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Sewage spills: Water bills set to rise to pay for £10bn upgrade

The Trade Book 166 May 18, 2023
Wastewater being released at Bexhill beachImage source, Fay

Household bills could rise after water companies said they were ready to spend £10bn on tackling sewage spills.

The privately-owned companies have apologised for the amount of contaminated water being discharged into rivers and seas, amid mounting public anger over the practice.

Some campaigners have cautiously welcomed the move, but others say firms are shifting the cost onto billpayers.

The industry paid out £1.4bn to shareholders in 2022.

Musician and environmental campaigner Feargal Sharkey called it a "half apology" that was another attempt to extract more money from customers.

"What I am actually hearing is no apology for the fact we have paid them for a service we haven't got, they are now suggesting we pay them a second time for a service we haven't had," he told BBC Radio 4's Today programme.

"We should have an apology for the suggestion they are going to put bills up by £10bn for their incompetence and their greed. This is nothing to celebrate."

Companies are sometimes allowed to spill sewage into open water following heavy rainfall to prevent the system becoming overloaded and backing up into people's homes.

But campaigners have long said these spills are happening too often. In 2022, raw sewage was dumped into rivers and seas for 1.75 million hours - or 825 times a day on average.

Water UK, the body which represents England's nine water and sewage companies, apologised on behalf of the industry for not "acting quickly enough".

Ruth Kelly, the organisation's chair, told BBC News: "We're sorry about the upset and the anger from the fact that there have been overspills of untreated sewage onto beaches and into rivers over the past few years.

"We're sorry that we didn't act sooner, but we get it."

The companies said on Thursday they were ready to spend £10bn raised from investors to tackle the problem - but admitted customers could see a "modest" bills rise as firms looks to recover the costs over time.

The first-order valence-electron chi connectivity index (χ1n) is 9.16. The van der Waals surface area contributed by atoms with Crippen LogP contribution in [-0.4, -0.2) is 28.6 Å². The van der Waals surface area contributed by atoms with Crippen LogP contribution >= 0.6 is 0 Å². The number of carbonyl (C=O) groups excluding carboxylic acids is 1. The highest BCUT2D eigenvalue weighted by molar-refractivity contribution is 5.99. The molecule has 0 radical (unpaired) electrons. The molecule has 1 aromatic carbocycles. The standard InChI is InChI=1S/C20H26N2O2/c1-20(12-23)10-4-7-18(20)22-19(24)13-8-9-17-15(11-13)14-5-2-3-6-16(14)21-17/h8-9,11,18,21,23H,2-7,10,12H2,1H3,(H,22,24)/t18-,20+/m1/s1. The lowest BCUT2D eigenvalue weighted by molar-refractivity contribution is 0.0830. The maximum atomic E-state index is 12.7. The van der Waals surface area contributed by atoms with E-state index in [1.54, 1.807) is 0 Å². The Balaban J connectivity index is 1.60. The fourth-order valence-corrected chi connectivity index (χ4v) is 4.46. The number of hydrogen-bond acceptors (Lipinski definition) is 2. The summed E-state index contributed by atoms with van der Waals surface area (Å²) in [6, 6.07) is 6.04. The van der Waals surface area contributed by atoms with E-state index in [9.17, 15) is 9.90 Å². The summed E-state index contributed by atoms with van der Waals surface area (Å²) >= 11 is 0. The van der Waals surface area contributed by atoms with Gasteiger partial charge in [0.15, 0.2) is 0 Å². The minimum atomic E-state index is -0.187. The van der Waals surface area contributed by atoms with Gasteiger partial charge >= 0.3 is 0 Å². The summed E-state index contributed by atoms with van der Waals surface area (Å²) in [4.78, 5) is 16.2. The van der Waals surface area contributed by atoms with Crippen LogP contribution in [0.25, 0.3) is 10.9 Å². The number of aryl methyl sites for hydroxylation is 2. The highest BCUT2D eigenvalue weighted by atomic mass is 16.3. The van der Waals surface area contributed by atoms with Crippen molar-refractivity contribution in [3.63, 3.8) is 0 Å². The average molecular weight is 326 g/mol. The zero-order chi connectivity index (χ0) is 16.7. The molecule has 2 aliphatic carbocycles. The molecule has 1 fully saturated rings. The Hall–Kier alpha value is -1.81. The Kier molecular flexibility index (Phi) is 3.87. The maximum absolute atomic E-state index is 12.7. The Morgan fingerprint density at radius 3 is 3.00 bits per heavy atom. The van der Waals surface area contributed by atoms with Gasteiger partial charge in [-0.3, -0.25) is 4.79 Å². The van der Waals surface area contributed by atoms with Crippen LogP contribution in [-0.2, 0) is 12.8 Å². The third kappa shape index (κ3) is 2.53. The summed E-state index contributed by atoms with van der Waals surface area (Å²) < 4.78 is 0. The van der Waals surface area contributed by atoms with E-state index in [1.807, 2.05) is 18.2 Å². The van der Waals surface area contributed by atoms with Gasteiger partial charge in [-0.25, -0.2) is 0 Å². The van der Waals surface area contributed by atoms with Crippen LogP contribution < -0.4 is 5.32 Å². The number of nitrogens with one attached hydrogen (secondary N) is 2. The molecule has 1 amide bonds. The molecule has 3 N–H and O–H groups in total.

Water regulator Ofwat will review the commitment to assess what impact it could have on consumers.

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Alan Lovell, chair of the Environment Agency, welcomed the companies' apology and their efforts to rebuild public trust. "Now we want to see action and a clear plan for delivery," he said.

Marine conservation charity Surfers Against Sewage (SAS) welcomed "the long overdue apology" but said the investment should not be paid for through higher bills.

"The UK public has already paid for environmental protection from sewage - but we're yet to see it. And whilst the water industry rakes it in, this investment pledged by Water UK must come out of water company profits, not from the bill payer," said Izzy Ross, campaigns manager at SAS.

Water minister Rebecca Pow said: "The government has put the strictest targets ever on water companies to reduce sewage pollution. I am pleased that they are now taking action to deliver on this - but there is still a great deal more to do."

Commons Environmental Audit Committee chair, Conservative MP Philip Dunne, told the BBC he hoped Ofwat would approve the investment plan.

Last year his committee warned the UK's rivers were a "chemical cocktail" of raw sewage, microplastics and slurry.

"The water and sewage sector is in listening mode and has provided a promising plan to tackle poor water quality and take vital steps to improve the country's ageing sewerage infrastructure," he said.

Image source, Philip Silverman
Image caption,
Sewage spills can cause algae blooms which starve fish and other organisms of oxygen

Water UK said the companies also committed to cutting spills by up to 35% by 2030 and sharing real time data on how often sewage was being spilled into rivers and seas.

But this is not a new pledge, as the government announced last month this would be a legal requirement for water companies by 2025.

Water UK also said companies would reduce the number of sewage spills by up to 140,000, compared with 2020, when there were more than 400,000 spills.

However, they are already required to cut sewage spills by 25%, or just over 100,000 events, by 2025. This was achieved last year.

Water and sewage services in the UK are devolved and in Scotland and Northern Ireland are provided by government-run companies, in Wales it is not-for-profit. They have their own action plans to tackle sewage spills which are not included in Water UK's announcement.

Additional reporting by Jonah Fisher and Sophie Woodcock.